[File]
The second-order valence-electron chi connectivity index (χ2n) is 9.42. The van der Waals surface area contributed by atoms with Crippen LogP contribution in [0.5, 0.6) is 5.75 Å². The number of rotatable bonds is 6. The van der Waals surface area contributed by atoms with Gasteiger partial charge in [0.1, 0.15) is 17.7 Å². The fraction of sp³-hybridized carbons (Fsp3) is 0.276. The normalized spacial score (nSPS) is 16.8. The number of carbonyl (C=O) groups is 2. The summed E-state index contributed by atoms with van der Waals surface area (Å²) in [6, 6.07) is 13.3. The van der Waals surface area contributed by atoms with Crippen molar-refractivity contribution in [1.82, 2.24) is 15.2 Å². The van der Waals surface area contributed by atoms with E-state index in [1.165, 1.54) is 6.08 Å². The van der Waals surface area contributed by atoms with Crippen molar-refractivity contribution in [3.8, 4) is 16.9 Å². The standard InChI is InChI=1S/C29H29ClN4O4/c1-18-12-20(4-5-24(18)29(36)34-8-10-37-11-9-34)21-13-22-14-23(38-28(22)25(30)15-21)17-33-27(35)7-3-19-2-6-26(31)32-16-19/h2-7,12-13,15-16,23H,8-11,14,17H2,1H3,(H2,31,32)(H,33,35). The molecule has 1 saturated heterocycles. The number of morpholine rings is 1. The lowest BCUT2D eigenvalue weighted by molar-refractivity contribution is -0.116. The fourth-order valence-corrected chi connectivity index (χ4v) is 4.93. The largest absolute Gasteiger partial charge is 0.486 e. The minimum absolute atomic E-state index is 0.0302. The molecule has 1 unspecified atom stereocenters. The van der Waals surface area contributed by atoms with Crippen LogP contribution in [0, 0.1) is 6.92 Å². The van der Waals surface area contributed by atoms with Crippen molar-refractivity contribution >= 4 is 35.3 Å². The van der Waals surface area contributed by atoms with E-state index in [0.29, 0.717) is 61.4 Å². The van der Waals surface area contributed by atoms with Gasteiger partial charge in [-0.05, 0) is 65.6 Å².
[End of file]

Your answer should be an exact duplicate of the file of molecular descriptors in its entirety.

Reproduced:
The second-order valence-electron chi connectivity index (χ2n) is 9.42. The van der Waals surface area contributed by atoms with Crippen LogP contribution in [0.5, 0.6) is 5.75 Å². The number of rotatable bonds is 6. The van der Waals surface area contributed by atoms with Gasteiger partial charge in [0.1, 0.15) is 17.7 Å². The fraction of sp³-hybridized carbons (Fsp3) is 0.276. The normalized spacial score (nSPS) is 16.8. The number of carbonyl (C=O) groups is 2. The summed E-state index contributed by atoms with van der Waals surface area (Å²) in [6, 6.07) is 13.3. The van der Waals surface area contributed by atoms with Crippen molar-refractivity contribution in [1.82, 2.24) is 15.2 Å². The van der Waals surface area contributed by atoms with E-state index in [1.165, 1.54) is 6.08 Å². The van der Waals surface area contributed by atoms with Crippen molar-refractivity contribution in [3.8, 4) is 16.9 Å². The standard InChI is InChI=1S/C29H29ClN4O4/c1-18-12-20(4-5-24(18)29(36)34-8-10-37-11-9-34)21-13-22-14-23(38-28(22)25(30)15-21)17-33-27(35)7-3-19-2-6-26(31)32-16-19/h2-7,12-13,15-16,23H,8-11,14,17H2,1H3,(H2,31,32)(H,33,35). The molecule has 1 saturated heterocycles. The number of morpholine rings is 1. The lowest BCUT2D eigenvalue weighted by molar-refractivity contribution is -0.116. The fourth-order valence-corrected chi connectivity index (χ4v) is 4.93. The largest absolute Gasteiger partial charge is 0.486 e. The minimum absolute atomic E-state index is 0.0302. The molecule has 1 unspecified atom stereocenters. The van der Waals surface area contributed by atoms with Crippen LogP contribution in [0, 0.1) is 6.92 Å². The van der Waals surface area contributed by atoms with Crippen molar-refractivity contribution >= 4 is 35.3 Å². The van der Waals surface area contributed by atoms with E-state index in [0.29, 0.717) is 61.4 Å². The van der Waals surface area contributed by atoms with Gasteiger partial charge in [-0.05, 0) is 65.6 Å².